Pakistan Taliban splinter group claims responsibility for Quetta bombing

Pakistan mourning over deadly hospital blast
quetta pakistan hospital bombing holmes pkg_00012226


    Pakistan mourning over deadly hospital blast


Pakistan mourning over deadly hospital blast 02:25

Story highlights

  • Lawyers strike across Pakistan in protest
  • Bomb blast at hospital in northwestern Pakistan kills at least 72, with 112 injured
  • Lawyers and journalists at hospital after body of activist lawyer Bilal Kasi brought there

Correction -- A previous version of this story published on August 8, 2016, stated that the Pakistan Taliban, rather than a splinter group, claimed responsibility for the attack.

(CNN)Thousands of lawyers boycotted courts across Pakistan Tuesday to protest against one the of the deadliest attacks the country has ever seen.

Hours after a prominent lawyer was gunned down in Pakistan, more than 72 people were killed in a bombing at the hospital where his body was taken. Many of those killed in the blast were lawyers and journalists who had gathered at the hospital to mourn and report on the death of lawyer Bilal Kasi, who had been gunned down earlier in the day.
    Farogh Naseem, Vice Chairman of the Pakistan Bar Council, told CNN there will be seven days of mourning, and the strike will continue for an additional two days as the organization tackles concerns over the safety and security of Pakistan's lawyers.

    'Utter horror and devastation'

    The explosion at a hospital in Quetta on Monday also injured 112 others, said Rehmat Baloch, the health minister of Balochistan province in the western part of the country.
    The explosion wounded dozens of people.
    The explosion at 9:30 a.m. local time (12.30 a.m. ET) rocked the emergency ward of the civil hospital, Sarfaraz Bugti, Home Minister of Balochistan, told CNN.
    "It was a scene of utter horror and devastation in the courtyard hospital," Wall Street Journal reporter Saeed Shah told CNN's Max Foster from Islamabad. "There were bodies strewn everywhere, bleeding lawyers trying to get up."
    Pakistani lawyers mourn the deaths of their colleagues following a bomb blast in QuettA.
    Jamat-ul-Ahrar, a splinter group of Pakistan's Tehreek-i Taliban (TTP) -- also known as the Pakistan Taliban -- has claimed responsibility for both the hospital blast and Kasi's death, according to Ihsanullah Ihsan, a spokesman for the faction.
    Kasi was the president of the Balochistan Bar Association.
    Among those killed in the hospital blast was 26-year-old Dawn News journalist Mahmood Khan and a 14-year-old-boy.
    "This brutal and senseless attack on civilians, so many of them lawyers working to bring justice to their country, will not undermine one of the most important pillars of Pakistan's democracy and civil society," said American Ambassador to Pakistan David Hale in a statement.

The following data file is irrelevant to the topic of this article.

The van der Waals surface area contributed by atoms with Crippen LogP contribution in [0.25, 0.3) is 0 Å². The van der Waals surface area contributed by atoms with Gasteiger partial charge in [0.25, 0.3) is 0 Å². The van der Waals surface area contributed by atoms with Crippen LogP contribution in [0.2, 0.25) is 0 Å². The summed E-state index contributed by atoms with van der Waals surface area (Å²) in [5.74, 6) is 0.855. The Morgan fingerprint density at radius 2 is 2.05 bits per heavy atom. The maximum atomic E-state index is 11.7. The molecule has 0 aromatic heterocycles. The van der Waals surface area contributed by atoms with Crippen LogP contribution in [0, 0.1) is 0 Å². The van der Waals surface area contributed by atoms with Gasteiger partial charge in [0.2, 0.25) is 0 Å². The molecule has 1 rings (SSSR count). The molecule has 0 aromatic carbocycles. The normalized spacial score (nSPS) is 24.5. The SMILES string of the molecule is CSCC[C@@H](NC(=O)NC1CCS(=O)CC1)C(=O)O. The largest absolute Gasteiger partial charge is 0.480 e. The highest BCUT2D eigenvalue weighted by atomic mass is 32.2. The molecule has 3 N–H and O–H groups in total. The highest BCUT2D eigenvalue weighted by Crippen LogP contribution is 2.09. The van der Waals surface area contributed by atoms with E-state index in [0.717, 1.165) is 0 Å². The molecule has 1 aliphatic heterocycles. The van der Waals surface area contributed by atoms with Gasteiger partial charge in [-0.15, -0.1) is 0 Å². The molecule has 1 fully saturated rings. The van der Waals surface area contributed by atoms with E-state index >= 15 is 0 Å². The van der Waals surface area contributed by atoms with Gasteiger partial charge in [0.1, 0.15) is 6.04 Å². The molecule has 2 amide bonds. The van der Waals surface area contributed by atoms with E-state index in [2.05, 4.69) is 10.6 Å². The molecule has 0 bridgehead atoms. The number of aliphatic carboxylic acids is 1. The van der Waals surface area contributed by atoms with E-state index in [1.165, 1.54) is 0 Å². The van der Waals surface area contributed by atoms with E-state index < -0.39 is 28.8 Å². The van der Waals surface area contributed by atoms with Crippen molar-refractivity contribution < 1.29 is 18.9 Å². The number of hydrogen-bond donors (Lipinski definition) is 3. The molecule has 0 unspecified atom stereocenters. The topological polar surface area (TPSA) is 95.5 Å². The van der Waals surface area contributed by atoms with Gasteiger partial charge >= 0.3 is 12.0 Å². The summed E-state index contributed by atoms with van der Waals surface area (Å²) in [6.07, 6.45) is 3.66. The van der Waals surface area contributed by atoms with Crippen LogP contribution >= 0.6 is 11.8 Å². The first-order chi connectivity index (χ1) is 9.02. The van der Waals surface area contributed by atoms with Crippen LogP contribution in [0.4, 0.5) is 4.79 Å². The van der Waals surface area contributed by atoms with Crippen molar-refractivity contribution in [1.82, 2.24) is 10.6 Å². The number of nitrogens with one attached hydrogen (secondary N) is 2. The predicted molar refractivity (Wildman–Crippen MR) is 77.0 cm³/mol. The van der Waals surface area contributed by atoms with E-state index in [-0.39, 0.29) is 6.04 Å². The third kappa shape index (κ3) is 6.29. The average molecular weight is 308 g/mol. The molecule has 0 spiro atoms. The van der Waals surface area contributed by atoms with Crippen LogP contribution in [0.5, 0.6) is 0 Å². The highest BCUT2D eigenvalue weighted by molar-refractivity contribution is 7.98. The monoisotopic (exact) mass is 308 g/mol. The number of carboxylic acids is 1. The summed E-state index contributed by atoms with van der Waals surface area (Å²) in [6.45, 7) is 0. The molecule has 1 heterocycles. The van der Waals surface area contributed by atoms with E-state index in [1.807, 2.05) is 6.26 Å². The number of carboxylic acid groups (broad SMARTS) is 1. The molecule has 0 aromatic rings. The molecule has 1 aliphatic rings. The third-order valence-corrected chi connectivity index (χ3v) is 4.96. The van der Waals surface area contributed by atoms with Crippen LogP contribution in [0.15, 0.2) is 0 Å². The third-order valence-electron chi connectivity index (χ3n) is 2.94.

The explosion rocked the emergency ward of the civil hospital.

    'Utmost vigilance'

    Pakistan's Prime Minister Muhammad Nawaz Sharif condemned the blast, saying, "No one will be allowed to disturb peace in the province that has been restored due to countless sacrifices of security forces, police and the people of Balochistan."
    The prime minister said in a statement that he has directed authorities to "maintain utmost vigilance" and that the country has boosted security for members in the legal fraternity as well as for the rest of society.
    Legendary Pakistan cricketer-turned-politician Imran Khan also expressed his dismay at the attack on a hospital.

    Group vows to continue attacks

    The group first targeted and killed Bilal Kasi, president of the Balochistan Bar Association, then a suicide bomber targeted lawyers and reporters who had gathered at the hospital Kasi's body had been taken to, said Ihsan, spokesman for the faction.
    He added that Jamaat-ul-Ahrar will continue to carry out attacks in Pakistan.
    Separately, ISIS also claimed responsibility for Monday's attack at the hospital, according to statements from ISIS-linked media Amaq Agency, but these claims cannot be verified by CNN.
    ISIS is less known to be operative in Pakistan than the TTP, and it's not clear if Jamaat-ul-Ahrar and ISIS are affiliated.
    A Pakistan lawyer shouts during a demonstration to condemning a suiciding bombing in Quetta that killed dozens of people Monday.
    The hospital suicide bomber used an explosive vest containing steel ball bearings, with these splinters killing a large number of lawyers and journalists present, an official at the Bomb Disposal Squad told CNN.
    "Jamaat-ul-Ahrar are known for their extremely bloody attacks," said CNN's Sophia Saifi in Islamabad.
    "They were responsible for the deadliest attack in the country earlier this year when a children's amusement park was targeted. They're known for targeting soft targets -- churches, amusement parks, and now we see a hospital where lawyers were killed.
    "These victims were the young creme de la creme of this country -- the doctors, the lawyers, the journalists and cameramen who have lost their lives today in a horrific attack."